BRUSSELS, Feb 8 (Reuters) – Car sales in the European Union (EU) are expected to rise 7.9% this year on easing semiconductor supply problems, but will remain a few 20% to 2019 pre-pandemic levels, the European Automobile Manufacturers Association (ACEA) said on Tuesday.
The association, which represents the 16 major carmakers based in Europe, said this would follow a 2.4% decline in 2021 due to a shortage of semiconductors, particularly in the second half of the year. ‘last year.
ACEA’s forecast comes on a day when the European Commission is due to present its “Chips Act” plan, which aims to promote research and production of semiconductors in Europe and reduce dependence on a a single country or a single region.
ACEA estimates that the supply of chips should stabilize in 2022, which should allow passenger car registrations in the European Union to reach 10.5 million units.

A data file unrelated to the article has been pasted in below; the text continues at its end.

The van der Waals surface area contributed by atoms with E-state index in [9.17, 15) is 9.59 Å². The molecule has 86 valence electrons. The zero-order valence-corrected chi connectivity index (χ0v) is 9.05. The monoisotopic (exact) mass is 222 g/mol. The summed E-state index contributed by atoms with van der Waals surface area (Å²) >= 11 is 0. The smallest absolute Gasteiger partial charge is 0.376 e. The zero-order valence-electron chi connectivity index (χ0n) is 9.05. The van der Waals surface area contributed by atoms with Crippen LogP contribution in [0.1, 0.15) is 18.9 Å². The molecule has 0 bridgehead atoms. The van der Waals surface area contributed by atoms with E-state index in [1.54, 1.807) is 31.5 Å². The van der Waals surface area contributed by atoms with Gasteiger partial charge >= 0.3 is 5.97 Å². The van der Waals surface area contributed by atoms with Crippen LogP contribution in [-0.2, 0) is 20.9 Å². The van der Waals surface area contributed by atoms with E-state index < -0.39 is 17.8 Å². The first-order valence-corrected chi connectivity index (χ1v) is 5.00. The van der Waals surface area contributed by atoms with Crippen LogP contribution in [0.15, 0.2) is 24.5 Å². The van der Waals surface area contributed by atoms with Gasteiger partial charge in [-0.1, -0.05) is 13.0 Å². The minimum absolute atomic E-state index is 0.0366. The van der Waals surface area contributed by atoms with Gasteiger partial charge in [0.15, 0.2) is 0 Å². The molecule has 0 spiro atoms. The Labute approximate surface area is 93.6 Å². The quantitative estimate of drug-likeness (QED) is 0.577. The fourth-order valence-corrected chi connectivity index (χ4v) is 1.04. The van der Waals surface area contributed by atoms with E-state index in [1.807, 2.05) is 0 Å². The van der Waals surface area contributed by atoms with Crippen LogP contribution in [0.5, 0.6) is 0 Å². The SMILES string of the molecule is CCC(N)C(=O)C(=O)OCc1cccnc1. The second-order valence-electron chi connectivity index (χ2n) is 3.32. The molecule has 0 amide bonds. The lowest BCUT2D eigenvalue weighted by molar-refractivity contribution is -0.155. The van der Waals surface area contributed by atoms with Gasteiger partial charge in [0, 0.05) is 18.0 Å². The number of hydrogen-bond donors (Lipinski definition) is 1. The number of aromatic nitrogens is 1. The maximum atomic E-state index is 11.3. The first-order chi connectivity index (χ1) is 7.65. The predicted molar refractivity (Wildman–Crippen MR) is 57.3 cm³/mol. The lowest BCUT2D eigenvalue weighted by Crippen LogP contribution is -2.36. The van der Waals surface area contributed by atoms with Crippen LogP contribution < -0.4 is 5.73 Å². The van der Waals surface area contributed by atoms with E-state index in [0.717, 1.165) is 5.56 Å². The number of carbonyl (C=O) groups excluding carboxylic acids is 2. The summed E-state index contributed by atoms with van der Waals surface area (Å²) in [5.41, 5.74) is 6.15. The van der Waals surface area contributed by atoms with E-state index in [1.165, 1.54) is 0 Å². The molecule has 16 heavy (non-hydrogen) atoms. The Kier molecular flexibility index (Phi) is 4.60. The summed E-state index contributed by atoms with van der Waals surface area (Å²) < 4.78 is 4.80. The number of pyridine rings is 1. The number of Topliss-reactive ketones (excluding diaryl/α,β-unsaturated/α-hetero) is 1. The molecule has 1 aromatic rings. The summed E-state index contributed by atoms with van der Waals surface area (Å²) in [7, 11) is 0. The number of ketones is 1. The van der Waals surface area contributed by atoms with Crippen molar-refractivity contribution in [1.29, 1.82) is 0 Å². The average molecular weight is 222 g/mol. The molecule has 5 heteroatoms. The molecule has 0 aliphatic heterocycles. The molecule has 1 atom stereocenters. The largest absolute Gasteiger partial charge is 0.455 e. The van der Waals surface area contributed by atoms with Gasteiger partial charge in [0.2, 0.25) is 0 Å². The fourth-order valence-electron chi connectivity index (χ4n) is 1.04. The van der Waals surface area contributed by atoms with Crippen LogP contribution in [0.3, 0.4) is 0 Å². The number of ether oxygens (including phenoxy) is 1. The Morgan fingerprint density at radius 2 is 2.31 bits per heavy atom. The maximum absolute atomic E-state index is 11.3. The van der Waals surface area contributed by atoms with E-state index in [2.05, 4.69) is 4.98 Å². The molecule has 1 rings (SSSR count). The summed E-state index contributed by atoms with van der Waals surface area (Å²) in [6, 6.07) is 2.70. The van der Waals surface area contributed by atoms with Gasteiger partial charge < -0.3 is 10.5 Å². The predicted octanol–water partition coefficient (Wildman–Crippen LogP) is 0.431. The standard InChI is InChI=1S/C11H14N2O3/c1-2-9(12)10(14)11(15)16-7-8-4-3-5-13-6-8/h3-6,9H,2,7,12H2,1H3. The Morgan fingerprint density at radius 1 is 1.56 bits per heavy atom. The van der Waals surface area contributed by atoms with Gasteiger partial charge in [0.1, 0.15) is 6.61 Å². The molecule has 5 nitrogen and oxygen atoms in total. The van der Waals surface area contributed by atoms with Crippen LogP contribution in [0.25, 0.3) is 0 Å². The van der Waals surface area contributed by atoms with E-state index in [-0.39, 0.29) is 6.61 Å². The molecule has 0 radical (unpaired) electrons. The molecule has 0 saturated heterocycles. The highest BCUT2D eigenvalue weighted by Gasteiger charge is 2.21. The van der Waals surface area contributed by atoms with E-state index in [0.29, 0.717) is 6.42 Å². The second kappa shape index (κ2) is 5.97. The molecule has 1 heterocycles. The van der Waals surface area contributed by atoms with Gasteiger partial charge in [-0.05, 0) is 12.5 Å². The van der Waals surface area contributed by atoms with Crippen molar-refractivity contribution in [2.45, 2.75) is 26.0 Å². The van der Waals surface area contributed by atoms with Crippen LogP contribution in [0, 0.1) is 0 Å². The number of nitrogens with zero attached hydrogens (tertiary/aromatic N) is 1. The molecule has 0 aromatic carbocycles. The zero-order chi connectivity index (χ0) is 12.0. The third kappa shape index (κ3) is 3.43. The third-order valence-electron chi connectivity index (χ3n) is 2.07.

The association also warned of the too slow pace of deployment of charging infrastructure for electric vehicles, which now represent nearly one in five new cars sold in the EU.
“Electric car sales have increased more than 10 times between 2017 and 2021, while the number of public chargers in the EU has increased less than 2.5 times over the same period,” said Oliver Zipse, President of ACEA and Chairman of the Management Board of BMW.
“If this situation is not urgently remedied by introducing ambitious targets for all EU Member States, we will very quickly hit a roadblock.”
ACEA also called on the EU to strengthen its proposal for an alternative fuels infrastructure regulation to ensure that a sufficiently dense charging network is built. (Report Philip Blenkinsop, French version Khadija Adda-Rezig, edited by Blandine Hénault)
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